Checking inside a newspaper paper to read your horoscope may seem retro, but astrology is seeing a resurgence in popular culture. Today’s enthusiasts have found a new tool for celestial predictions in Co — Star, which uses NASA data to deliver insights to star-gazing users. We explore the insights behind the app and why people want tech that integrates spirituality.
Co — Star is an AI-powered astrology app that gives people a highly personalised astrology experience through a beautifully designed interface. Combining people's birth date, time, and location with NASA star positioning data, it maps out their natal chart to produce a personality analysis, which can then be cross-referenced for compatibility with friends’ and lovers’ readings. The AI also uses NASA’s data to provide a detailed daily forecast based on planetary movements. “[Astrology followers] get their natal charts from sites that haven’t been updated since the ’90s,” says app co-founder Banu Guler. “We thought there was a huge opportunity to create the first astrology experience that users actually love – one they actually want to use every day.”
More and more people are drawn to new-age mystical and spiritual culture, with astrology proving particularly popular. Famed American star-gazer Susan Miller sees 6.5 million unique visitors to her site each month, while a horoscope-themed bar has Gen Yers sipping on their star signs in Brooklyn. In India, apps like GaneshaSpeaks, Monkvyasa, and Astrospeak connect users to the country’s two million working astrologers, while in China, luxury watchmaker Montblanc released models that tracked lunar phases as well as time, working in tandem with a WeChat-integrated app to give wearers to-the-minute astrological readings.
But where Co — Star specifically targets its demographic – the 58% of American 18- to 24-year olds who believe in the practice – is in giving users the option to add friends, compare compatibilities, and see live updates of each other’s readings. While Gen Y may earnestly turn to their horoscopes for guidance, they’re also using it to break the ice, discuss friends’ actions or personalities, or as a shortcut to describing their own. (“It’s not my fault I’m bad at decision-making, it’s just because I’m a Libra,” one might say.) Offering the ability to see a side-by-side compatibility between friends’ charts, Co—Star turns the previously private activity of checking your horoscope into a shared one.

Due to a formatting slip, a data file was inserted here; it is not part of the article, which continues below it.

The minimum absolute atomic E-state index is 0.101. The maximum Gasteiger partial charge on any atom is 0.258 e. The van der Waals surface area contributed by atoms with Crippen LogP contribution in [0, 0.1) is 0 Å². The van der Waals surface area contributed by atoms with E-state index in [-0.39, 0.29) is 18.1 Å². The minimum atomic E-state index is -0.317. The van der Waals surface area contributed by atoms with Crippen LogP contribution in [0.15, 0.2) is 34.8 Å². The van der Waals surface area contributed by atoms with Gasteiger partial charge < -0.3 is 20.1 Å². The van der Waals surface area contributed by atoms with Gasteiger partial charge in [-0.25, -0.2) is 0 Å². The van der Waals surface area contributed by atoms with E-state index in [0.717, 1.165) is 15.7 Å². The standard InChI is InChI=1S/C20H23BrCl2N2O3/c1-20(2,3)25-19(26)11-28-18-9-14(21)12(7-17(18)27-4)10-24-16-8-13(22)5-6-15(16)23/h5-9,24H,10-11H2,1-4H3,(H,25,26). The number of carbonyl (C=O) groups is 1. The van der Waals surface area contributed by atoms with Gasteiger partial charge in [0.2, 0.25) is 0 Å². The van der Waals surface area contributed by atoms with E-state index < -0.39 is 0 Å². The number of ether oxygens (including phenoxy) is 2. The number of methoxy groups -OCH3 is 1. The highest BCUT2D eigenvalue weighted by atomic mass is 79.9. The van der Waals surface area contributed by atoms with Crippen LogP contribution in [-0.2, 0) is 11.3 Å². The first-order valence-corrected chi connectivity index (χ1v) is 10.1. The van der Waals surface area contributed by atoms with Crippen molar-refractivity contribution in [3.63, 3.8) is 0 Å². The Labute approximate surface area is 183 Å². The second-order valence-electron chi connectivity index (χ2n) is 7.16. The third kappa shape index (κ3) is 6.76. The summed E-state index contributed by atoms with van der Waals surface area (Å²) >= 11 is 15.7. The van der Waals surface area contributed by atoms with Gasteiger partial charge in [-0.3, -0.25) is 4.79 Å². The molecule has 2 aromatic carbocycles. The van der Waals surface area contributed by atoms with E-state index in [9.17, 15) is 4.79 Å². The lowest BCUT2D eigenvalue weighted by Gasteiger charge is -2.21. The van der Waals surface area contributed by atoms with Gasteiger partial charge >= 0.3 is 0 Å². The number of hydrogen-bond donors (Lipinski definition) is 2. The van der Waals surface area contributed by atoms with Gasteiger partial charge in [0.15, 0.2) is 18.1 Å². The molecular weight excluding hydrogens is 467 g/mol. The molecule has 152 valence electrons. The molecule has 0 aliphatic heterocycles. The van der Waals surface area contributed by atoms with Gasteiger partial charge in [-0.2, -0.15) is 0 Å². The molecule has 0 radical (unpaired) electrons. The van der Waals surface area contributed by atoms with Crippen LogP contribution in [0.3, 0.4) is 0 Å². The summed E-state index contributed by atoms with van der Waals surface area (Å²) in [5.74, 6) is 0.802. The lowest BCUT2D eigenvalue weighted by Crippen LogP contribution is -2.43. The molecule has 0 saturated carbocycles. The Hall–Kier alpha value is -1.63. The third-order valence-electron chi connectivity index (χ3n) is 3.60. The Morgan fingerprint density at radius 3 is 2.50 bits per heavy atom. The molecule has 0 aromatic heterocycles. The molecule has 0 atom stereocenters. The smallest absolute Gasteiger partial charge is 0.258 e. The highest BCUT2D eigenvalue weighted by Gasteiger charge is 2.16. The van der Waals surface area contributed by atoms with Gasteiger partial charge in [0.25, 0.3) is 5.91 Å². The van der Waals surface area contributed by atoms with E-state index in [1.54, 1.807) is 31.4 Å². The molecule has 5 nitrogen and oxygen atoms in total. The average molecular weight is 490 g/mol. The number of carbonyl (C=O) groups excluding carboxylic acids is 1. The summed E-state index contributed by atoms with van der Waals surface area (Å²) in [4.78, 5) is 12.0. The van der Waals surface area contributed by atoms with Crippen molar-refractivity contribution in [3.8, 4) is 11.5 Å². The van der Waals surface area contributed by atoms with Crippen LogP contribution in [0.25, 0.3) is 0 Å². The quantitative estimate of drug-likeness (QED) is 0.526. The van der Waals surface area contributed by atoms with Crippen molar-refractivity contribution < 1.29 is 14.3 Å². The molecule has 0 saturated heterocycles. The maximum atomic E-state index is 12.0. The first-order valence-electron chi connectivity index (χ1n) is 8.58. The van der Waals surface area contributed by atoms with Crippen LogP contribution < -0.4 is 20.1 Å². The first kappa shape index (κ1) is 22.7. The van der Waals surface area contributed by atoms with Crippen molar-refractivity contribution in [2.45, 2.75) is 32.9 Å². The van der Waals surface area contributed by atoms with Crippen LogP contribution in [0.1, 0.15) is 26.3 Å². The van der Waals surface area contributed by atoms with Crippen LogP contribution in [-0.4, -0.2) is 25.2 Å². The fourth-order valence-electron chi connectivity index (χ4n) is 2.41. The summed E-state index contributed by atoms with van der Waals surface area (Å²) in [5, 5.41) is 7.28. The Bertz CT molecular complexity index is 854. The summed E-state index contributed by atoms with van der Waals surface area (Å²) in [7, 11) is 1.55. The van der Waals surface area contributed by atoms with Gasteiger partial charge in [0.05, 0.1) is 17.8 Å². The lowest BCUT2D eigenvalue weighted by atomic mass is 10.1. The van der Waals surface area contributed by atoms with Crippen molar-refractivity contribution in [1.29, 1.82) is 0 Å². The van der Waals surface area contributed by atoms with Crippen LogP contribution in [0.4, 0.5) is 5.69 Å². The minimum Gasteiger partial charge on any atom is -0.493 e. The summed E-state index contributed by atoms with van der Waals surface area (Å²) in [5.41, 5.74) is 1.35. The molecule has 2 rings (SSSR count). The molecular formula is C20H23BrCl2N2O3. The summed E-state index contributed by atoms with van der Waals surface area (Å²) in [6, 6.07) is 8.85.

While many remain sceptical of astrology’s efficacy, nearly half of Americans define astrology as somewhat or very scientific – perhaps because of the level of detail a personal reading can take. But whether or not readings are taken with a grain of salt, horoscopes can give people a sense of control over their lives in a world that can feel all too uncertain. ”The more secure individuals feel, the more able they are to function in a productive way, to live fully,” says psychoanalyst Dr. Galit Atlas on why we find horoscopes comforting. Appealing to the 40% of non-religious Americans who say they find ‘spiritual peace’ on a weekly basis – and those who continue to seek it – Co — Star brings a healthy dose of social support alongside superstition.
Alex Quicho is the Americas editor at Canvas8, which specialises in behavioural insights and consumer research. Born in Boston and raised in Manila, she graduated from the Royal College of Art with a Master’s degree in critical writing. She loves to read and write about art, power, and the future.